Church attendance associated with late HIV diagnosis among US MSM

Michael Carter
Published: 18 November 2013

Church attendance is associated with late HIV diagnosis among men who have sex with men (MSM), according to US research published in the online edition of Clinical Infectious Diseases. The study was conducted in Alabama and showed that church-attending MSM were more than twice as likely to have a CD4 cell count below 200 cells/mm3 at the time of HIV diagnosis than MSM who did not attend church. There was also some evidence that church attendance was associated with less frequent HIV testing among MSM.

“We report an independent association between church attendance and sexual behaviour on timing of HIV diagnosis…and patterns of HIV testing,” write the authors. “HIV-infected MSM who reported current church attendance were more likely to present with advanced disease and less likely to report a history of HIV screening than non-church attending MSM.”

The investigators describe their findings as “provocative” and urge caution in their interpretation.

Several studies have shown a positive association between religious belief and practice and health outcomes. However, this research has focused on non-stigmatised illnesses. Much less is known about the relationship between participation in organised religion and outcomes among people with stigmatised health conditions, such as HIV.

Investigators at the 1917 Clinic in Birmingham, Alabama, therefore designed a cross-sectional study involving people newly diagnosed with HIV after 2007.

Participants completed a questionnaire about their HIV testing history and sexual behaviour. They were categorised as MSM, men who have sex with women (MSW) and women who have sex with men (WSM). Participants were also asked if they attended church.

A total of 508 patients were included in the investigators’ analyses. Approximately two thirds (62%) were African American. The authors note that religious belief and church attendance is especially important among this group.

The majority of participants (60%) were categorised as MSM, 21% as MSW and 18% as WSM. Church attendance was reported by most patients, including 53% of MSM, 59% of MSW and 64% of WSM.

A third (32%) of patients had a CD4 cell count below 200 cells/mm3 at the time of entry to HIV care and were therefore considered to have been diagnosed 'late'. There was a significant interaction between church attendance and late presentation to care (p = 0.02).

Church-attending MSM were significantly more likely to have a CD4 cell count below 200 cells/mm3 at the time of their diagnosis than non-church-attending MSM (32 vs 20%). After adjusting for other factors known to be associated with late presentation, the investigators found that church attendance was associated with a more than two-fold increase in the risk of late diagnosis among MSM (OR = 2.2; 95% CI, 1.2-4.0; p = 0.01).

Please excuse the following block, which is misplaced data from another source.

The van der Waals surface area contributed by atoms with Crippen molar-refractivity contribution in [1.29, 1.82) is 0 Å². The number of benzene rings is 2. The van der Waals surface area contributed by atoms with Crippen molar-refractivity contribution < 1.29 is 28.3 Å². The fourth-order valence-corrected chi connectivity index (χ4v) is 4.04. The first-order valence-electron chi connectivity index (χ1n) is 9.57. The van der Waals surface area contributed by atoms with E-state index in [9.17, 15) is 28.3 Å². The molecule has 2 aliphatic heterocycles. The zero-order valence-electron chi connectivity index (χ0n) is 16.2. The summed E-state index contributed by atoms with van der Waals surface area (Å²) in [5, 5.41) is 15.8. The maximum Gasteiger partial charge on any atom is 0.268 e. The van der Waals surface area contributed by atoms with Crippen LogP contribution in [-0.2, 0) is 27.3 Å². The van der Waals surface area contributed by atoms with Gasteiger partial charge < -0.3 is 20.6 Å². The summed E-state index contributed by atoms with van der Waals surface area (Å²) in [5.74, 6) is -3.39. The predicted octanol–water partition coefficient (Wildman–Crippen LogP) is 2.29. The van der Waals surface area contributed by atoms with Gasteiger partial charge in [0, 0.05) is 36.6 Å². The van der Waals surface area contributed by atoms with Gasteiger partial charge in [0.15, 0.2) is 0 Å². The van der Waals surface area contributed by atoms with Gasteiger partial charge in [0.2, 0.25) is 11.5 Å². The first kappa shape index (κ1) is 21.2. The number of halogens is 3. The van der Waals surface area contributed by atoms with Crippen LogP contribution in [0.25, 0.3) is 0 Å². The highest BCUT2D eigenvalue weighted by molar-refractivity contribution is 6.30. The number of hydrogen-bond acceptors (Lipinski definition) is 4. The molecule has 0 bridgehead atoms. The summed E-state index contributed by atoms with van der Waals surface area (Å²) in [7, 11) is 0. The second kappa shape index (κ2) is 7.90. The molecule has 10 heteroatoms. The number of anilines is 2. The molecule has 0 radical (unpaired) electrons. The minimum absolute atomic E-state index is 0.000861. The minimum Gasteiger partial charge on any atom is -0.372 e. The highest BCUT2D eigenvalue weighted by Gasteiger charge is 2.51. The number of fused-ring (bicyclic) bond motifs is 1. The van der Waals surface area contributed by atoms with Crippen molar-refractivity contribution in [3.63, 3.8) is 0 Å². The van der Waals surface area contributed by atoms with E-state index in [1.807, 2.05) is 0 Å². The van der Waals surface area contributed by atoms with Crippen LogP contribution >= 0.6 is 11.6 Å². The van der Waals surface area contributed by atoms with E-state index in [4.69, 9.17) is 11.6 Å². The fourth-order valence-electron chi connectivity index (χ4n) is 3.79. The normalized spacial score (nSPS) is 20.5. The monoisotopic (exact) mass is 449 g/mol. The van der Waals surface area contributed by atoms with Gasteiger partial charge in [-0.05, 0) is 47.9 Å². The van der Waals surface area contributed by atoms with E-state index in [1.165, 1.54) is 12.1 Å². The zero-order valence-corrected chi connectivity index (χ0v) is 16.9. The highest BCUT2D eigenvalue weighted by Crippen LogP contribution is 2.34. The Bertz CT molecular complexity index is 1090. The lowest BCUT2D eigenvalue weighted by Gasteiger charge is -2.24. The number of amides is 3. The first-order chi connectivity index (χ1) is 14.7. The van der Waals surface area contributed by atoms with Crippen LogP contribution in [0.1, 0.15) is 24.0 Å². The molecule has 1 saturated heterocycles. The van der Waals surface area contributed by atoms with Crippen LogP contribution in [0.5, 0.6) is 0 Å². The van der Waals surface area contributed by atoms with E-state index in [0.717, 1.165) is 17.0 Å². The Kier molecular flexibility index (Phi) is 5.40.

For both MSW and WSM, there was no association between church attendance and late diagnosis.

Just under a third (29%) of participants reported never having had a previous HIV test before their diagnosis. There was a significant interaction between church attendance and sexual behaviour and testing history (p = 0.012).

Women who did not attend church were more likely to report no previous HIV test compared to women who were church attenders (59 vs 32%; OR = 0.3; 95% CI, 0.1-0.8; p = 0.01). In their initial analysis, the investigators also found that church-attending MSM were more likely to report no previous test compared to MSM who did not attend church (21 vs 12%; p = 0.041). But there was no significant association after controlling for potential confounders.

The investigators offer three possible explanations for the relationship between church attendance and late diagnosis among MSM:

  • Stigmatising attitudes of some churches towards sex between men.
  • Denial about HIV risk among church-attending MSM.
  • Turning to organised religion because of illness.

“Although we attempted to adjust for potential confounders, we acknowledge that church attendance may merely associate with the actual causal factor(s), and work is underway to understand predictors of church attendance in our population,” comment the investigators.

Nevertheless, they conclude: “The modifying role of church attendance on late presentation for care in MSM is a novel and potentially important finding…some religious communities may need to explore reasons why their HIV-infected MSM members might present with more advanced disease than non-church-attending MSM.”

Reference

Van Wagoner N et al. Church attendance in men who have sex with men diagnosed with HIV is associated with later presentation for HIV care. Clin Infect Dis, online edition. DOI: 10.1093/cid/cit689, 2013.